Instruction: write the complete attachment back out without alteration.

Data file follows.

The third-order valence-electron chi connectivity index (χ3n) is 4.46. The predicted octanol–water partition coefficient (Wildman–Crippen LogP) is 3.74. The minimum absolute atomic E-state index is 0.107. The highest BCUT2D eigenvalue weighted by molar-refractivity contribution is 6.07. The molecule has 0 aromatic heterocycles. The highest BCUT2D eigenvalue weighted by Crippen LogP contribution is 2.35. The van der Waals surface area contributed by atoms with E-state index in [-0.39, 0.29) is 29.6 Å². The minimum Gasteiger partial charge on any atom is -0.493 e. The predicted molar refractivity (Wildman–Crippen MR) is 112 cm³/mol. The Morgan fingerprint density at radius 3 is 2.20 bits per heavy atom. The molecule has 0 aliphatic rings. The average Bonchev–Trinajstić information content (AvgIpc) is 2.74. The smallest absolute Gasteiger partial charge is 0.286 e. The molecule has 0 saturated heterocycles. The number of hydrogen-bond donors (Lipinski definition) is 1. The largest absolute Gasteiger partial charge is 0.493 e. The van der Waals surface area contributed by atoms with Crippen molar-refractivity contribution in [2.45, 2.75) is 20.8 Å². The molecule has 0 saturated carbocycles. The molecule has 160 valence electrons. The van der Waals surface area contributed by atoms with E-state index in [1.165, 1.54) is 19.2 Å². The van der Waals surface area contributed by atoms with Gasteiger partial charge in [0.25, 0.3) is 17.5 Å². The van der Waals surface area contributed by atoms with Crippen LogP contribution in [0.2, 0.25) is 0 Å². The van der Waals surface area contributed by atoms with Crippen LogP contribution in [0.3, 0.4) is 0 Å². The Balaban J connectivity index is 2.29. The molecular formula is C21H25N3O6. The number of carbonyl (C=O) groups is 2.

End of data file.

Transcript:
The third-order valence-electron chi connectivity index (χ3n) is 4.46. The predicted octanol–water partition coefficient (Wildman–Crippen LogP) is 3.74. The minimum absolute atomic E-state index is 0.107. The highest BCUT2D eigenvalue weighted by molar-refractivity contribution is 6.07. The molecule has 0 aromatic heterocycles. The highest BCUT2D eigenvalue weighted by Crippen LogP contribution is 2.35. The van der Waals surface area contributed by atoms with E-state index in [-0.39, 0.29) is 29.6 Å². The minimum Gasteiger partial charge on any atom is -0.493 e. The predicted molar refractivity (Wildman–Crippen MR) is 112 cm³/mol. The Morgan fingerprint density at radius 3 is 2.20 bits per heavy atom. The molecule has 0 aliphatic rings. The average Bonchev–Trinajstić information content (AvgIpc) is 2.74. The smallest absolute Gasteiger partial charge is 0.286 e. The molecule has 0 saturated heterocycles. The number of hydrogen-bond donors (Lipinski definition) is 1. The largest absolute Gasteiger partial charge is 0.493 e. The van der Waals surface area contributed by atoms with Crippen molar-refractivity contribution in [2.45, 2.75) is 20.8 Å². The molecule has 0 saturated carbocycles. The molecule has 160 valence electrons. The van der Waals surface area contributed by atoms with E-state index in [1.165, 1.54) is 19.2 Å². The van der Waals surface area contributed by atoms with Gasteiger partial charge in [0.25, 0.3) is 17.5 Å². The van der Waals surface area contributed by atoms with Crippen LogP contribution in [0.2, 0.25) is 0 Å². The van der Waals surface area contributed by atoms with Crippen LogP contribution in [0.3, 0.4) is 0 Å². The Balaban J connectivity index is 2.29. The molecular formula is C21H25N3O6. The number of carbonyl (C=O) groups is 2.